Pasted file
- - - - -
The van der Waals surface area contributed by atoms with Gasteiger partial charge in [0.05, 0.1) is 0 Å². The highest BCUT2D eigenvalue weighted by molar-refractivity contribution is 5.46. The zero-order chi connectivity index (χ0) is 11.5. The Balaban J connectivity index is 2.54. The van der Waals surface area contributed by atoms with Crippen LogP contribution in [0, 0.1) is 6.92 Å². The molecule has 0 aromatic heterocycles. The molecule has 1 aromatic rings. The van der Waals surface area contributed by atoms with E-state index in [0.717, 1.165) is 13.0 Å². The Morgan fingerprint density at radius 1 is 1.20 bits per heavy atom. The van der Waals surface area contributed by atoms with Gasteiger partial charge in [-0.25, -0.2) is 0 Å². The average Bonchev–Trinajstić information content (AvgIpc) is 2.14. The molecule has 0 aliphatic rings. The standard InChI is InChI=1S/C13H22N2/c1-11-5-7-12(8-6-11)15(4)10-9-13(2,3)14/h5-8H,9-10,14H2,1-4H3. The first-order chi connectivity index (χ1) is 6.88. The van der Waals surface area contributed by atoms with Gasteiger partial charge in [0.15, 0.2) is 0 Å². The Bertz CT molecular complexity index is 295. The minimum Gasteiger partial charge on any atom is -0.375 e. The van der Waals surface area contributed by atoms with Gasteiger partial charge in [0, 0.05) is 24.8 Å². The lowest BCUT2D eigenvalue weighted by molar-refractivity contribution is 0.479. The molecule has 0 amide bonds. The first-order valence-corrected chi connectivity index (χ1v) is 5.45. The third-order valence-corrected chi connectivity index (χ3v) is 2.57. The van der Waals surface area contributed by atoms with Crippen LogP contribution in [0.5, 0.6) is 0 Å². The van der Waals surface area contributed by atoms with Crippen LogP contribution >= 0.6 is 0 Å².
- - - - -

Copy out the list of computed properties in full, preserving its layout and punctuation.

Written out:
The van der Waals surface area contributed by atoms with Gasteiger partial charge in [0.05, 0.1) is 0 Å². The highest BCUT2D eigenvalue weighted by molar-refractivity contribution is 5.46. The zero-order chi connectivity index (χ0) is 11.5. The Balaban J connectivity index is 2.54. The van der Waals surface area contributed by atoms with Crippen LogP contribution in [0, 0.1) is 6.92 Å². The molecule has 0 aromatic heterocycles. The molecule has 1 aromatic rings. The van der Waals surface area contributed by atoms with E-state index in [0.717, 1.165) is 13.0 Å². The Morgan fingerprint density at radius 1 is 1.20 bits per heavy atom. The van der Waals surface area contributed by atoms with Gasteiger partial charge in [-0.25, -0.2) is 0 Å². The average Bonchev–Trinajstić information content (AvgIpc) is 2.14. The molecule has 0 aliphatic rings. The standard InChI is InChI=1S/C13H22N2/c1-11-5-7-12(8-6-11)15(4)10-9-13(2,3)14/h5-8H,9-10,14H2,1-4H3. The first-order chi connectivity index (χ1) is 6.88. The van der Waals surface area contributed by atoms with Gasteiger partial charge in [0.15, 0.2) is 0 Å². The Bertz CT molecular complexity index is 295. The minimum Gasteiger partial charge on any atom is -0.375 e. The van der Waals surface area contributed by atoms with Gasteiger partial charge in [0, 0.05) is 24.8 Å². The lowest BCUT2D eigenvalue weighted by molar-refractivity contribution is 0.479. The molecule has 0 amide bonds. The first-order valence-corrected chi connectivity index (χ1v) is 5.45. The third-order valence-corrected chi connectivity index (χ3v) is 2.57. The van der Waals surface area contributed by atoms with Crippen LogP contribution in [0.5, 0.6) is 0 Å². The van der Waals surface area contributed by atoms with Crippen LogP contribution >= 0.6 is 0 Å².